King Owusu

AN INSIGHT INTO KING OWUSU’S WORLD WITH TJ

AN INSIGHT INTO KING OWUSU’S WORLD WITH TJ

by TJ Sawyerr
11 min
King Owusu
King Owusu by TJ Sawyerr for CULTED ©

From being a CSM student to becoming one of the most versatile creatives London has to offer, Ghanaian artist King Owusu has it all. Bred in Wood Green, North London, as one of 7 children, Owusu originally gained recognition from fellow Ghanaian and CSM alumnus Campbell Addy for his potential in the modelling industry, with his striking and impressionable look. Now a voice for the Black community with his unique artistic style, King’s abstract interpretations of Black beauty can be found on billboards across the city, while his face is a fixture in everybody’s local newsstand. A true multimedia creative specialist, King welcomed me to his Tottenham studio to discuss the message behind his art and the stigma surrounding Black creatives such as himself today.

 

HOW ARE YOU DOING? WHAT HAVE YOU BEEN UP TO?

I’m doing pretty good, feeling optimistic and increasingly inspired with work starting to come in a little more after a quiet period during the pandemic. I think last year, I went through a stage where I was feeling super uninspired, so it took me a long time to escape that and get back to work in the studio, but now, with the weather improving, I’ve been able to get back into my flow. 

King Owusu
King Owusu by TJ Sawyerr for CULTED ©

WHO IS KING OWUSU? HOW WOULD YOU DESCRIBE YOUR CRAFT?

I guess at this point I would call myself a creative. I know that’s not particularly specific but, at this stage, I am trying to do a bit of everything. Not because I want to be seen as this sort of 8-armed creative doing it all, but because I do have a lot of interests that dip into a lot of different artistic media, each of which allow me to get my ideas across. Even when I’m doing an art piece, that process will often start with me taking a series of photographs that I would then develop into drawings and then into a 3D piece, so each of those aspects help to inform one another. I’m not trying to do everything, I’m trying to do one thing that happens to have an extensive, multi-faceted process behind it.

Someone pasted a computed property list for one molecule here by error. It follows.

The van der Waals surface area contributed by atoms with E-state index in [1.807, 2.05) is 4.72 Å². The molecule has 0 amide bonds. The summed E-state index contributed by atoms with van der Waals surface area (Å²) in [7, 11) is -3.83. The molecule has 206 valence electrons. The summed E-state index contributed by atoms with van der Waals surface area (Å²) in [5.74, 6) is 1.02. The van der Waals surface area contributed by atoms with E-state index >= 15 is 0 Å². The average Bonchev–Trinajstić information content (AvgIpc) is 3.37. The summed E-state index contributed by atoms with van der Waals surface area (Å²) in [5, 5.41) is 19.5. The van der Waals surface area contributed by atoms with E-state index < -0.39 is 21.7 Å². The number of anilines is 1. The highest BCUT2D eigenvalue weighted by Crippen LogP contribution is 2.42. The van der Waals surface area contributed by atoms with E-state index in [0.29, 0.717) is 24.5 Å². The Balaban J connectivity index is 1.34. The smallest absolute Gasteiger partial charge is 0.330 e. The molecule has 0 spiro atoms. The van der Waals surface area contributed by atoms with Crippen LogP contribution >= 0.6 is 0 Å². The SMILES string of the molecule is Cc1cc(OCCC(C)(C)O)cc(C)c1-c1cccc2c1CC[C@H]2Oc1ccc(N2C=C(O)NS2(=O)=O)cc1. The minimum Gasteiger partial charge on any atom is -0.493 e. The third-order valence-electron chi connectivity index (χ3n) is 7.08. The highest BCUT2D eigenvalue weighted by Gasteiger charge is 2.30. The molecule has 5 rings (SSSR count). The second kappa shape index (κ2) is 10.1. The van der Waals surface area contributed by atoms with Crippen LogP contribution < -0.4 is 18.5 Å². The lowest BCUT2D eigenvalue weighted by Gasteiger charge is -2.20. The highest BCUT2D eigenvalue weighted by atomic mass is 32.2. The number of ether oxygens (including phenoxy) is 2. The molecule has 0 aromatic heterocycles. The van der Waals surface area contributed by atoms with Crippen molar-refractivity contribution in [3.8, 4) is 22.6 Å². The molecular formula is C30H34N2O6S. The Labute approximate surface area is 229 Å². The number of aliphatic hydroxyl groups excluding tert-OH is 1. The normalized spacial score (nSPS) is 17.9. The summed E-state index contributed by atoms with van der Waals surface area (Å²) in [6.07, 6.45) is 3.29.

WHAT DOES ART MEAN TO YOU?

The way I see it, we all are in search of our purpose in the world. I personally have found my reasoning for wanting to exist, through making art work, if I wasn’t making art, I’d be lost. I feel physically sad when I am unable to create things, so I guess I’d see art as my calling.

HOW DID YOU, AS AN ARTIST, FIND YOURSELF STEPPING INTO THE FASHION INDUSTRY? WAS IT AN INTEREST OF YOURS FROM A YOUNG AGE?

I sometimes ask myself if it was by chance, but I’m a firm believer that the decisions that we, as humans, make all combine to take us to a certain place. I can safely say that I wouldn’t change anything that has led me to this point today. It was my graphic design tutor that originally encouraged me to go to CSM, even though I had often been told that my style wouldn’t fit in with their programme. I applied, got in and it was there that I saw a way to exist as an artist, through a fashion lens, mainly by surrounding myself and collaborating with other young creatives in that field. I certainly gained inspiration from my CSM experience.

King Owusu
King Owusu by TJ Sawyerr for CULTED ©